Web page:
Devilish Thoughts: Satanic Persuasion in the Eighteenth-Century Novel
Based on the historical consensus that the concept of the devil expires against the forces of Enlightenment rationalism, few historians or literary scholars have attended to the devil of eighteenth-century literature, especially in the era’s budding genre, the novel. Compared to early modern works, literature of the Enlightenment seldomly features the devil in his traditional horned, winged form and even more rarely as a distinct person or character. Devilish Thoughts argues, however, that there is a distinct sense in which the devil survives in some of the age’s most popular English novels. Rather than depicting the devil’s identity, novelists Daniel Defoe, Samuel Richardson, and Jane Austen shift attention to what I call satanic persuasion, the process by which people become corrupted by false, evil, or sinful ideas. Even where the devil does not appear himself, he remains “alive” in scenes of satanic persuasion, where the human mind becomes the site of conflict and corruption. This dissertation tracks the arc of this trope across five novels: Defoe’s Robinson Crusoe (1719), Moll Flanders (1722), and Roxana (1724), Richardson’s Clarissa (1748), and Jane Austen’s Emma (181). Moving the devil from the realm of empirical reality to the uncertain territory of the imagination, these novelists neither guarantee the devil’s presence nor efface it entirely. Navigating this liminal space, novelists mark a new territory of English novelistic practice that extends the legacy of early modern devil literature and theology, but readjusts its focus to the threat of evil persuasions inside the mind. The trope of satanic persuasion serves as an important narrative and rhetorical apparatus for novelists to advance their own serious moral investigations into the nature and origin of evil. Critical events in these novels’ plots often depend on whether a character has succumbed to or resisted a demonic or evil influence. Whether the devil can disrupt free will or be used as a valid explanatory mechanism for evil becomes crucial in examining how and why characters are persuaded to sin, sometimes against their own will. For these reasons, Devilish Thoughts argues that the devil deserves his own reckoning in eighteenth-century studies.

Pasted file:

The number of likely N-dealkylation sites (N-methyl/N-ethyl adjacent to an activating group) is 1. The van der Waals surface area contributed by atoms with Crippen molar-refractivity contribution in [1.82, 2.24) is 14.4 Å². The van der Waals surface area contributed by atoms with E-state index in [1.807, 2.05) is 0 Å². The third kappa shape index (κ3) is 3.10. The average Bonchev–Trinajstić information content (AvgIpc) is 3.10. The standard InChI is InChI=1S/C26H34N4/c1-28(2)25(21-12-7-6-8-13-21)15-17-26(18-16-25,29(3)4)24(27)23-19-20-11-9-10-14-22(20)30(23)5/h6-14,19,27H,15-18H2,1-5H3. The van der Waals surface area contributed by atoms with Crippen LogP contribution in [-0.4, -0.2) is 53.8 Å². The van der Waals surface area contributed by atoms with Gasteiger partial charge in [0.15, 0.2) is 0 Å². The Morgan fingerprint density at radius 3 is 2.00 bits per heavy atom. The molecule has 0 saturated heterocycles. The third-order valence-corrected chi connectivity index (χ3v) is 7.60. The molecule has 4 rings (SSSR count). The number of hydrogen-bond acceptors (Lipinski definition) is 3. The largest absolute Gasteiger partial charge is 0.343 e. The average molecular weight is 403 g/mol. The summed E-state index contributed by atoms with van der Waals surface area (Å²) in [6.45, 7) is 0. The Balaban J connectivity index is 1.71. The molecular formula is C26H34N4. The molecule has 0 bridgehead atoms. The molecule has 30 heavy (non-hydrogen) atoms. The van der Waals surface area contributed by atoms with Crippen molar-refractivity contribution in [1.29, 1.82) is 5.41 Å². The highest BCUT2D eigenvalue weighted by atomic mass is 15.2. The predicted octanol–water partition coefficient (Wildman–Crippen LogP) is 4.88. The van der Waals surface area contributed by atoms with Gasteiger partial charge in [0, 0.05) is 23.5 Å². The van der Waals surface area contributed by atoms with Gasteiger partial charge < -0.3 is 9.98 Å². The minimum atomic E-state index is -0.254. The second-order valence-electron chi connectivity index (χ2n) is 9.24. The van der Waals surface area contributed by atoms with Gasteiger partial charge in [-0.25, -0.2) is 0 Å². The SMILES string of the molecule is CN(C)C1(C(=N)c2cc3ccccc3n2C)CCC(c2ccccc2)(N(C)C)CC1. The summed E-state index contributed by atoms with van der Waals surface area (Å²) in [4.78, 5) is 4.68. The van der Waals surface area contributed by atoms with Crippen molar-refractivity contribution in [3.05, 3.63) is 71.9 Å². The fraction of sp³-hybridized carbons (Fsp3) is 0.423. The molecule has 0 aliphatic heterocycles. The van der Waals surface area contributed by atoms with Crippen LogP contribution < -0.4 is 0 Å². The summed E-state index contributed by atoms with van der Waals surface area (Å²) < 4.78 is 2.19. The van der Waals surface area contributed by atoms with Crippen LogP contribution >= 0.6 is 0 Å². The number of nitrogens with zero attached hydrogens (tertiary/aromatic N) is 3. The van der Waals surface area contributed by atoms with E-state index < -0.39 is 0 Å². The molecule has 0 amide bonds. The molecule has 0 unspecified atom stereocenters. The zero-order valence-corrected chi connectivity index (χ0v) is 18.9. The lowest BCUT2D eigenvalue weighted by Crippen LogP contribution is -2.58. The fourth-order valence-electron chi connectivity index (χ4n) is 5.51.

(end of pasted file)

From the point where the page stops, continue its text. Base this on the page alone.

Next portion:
British and Irish literature
Zaman, Mira Sengupta, "Devilish Thoughts: Satanic Persuasion in the Eighteenth-Century Novel" (2019). ETD Collection for Fordham University. AAI13427425.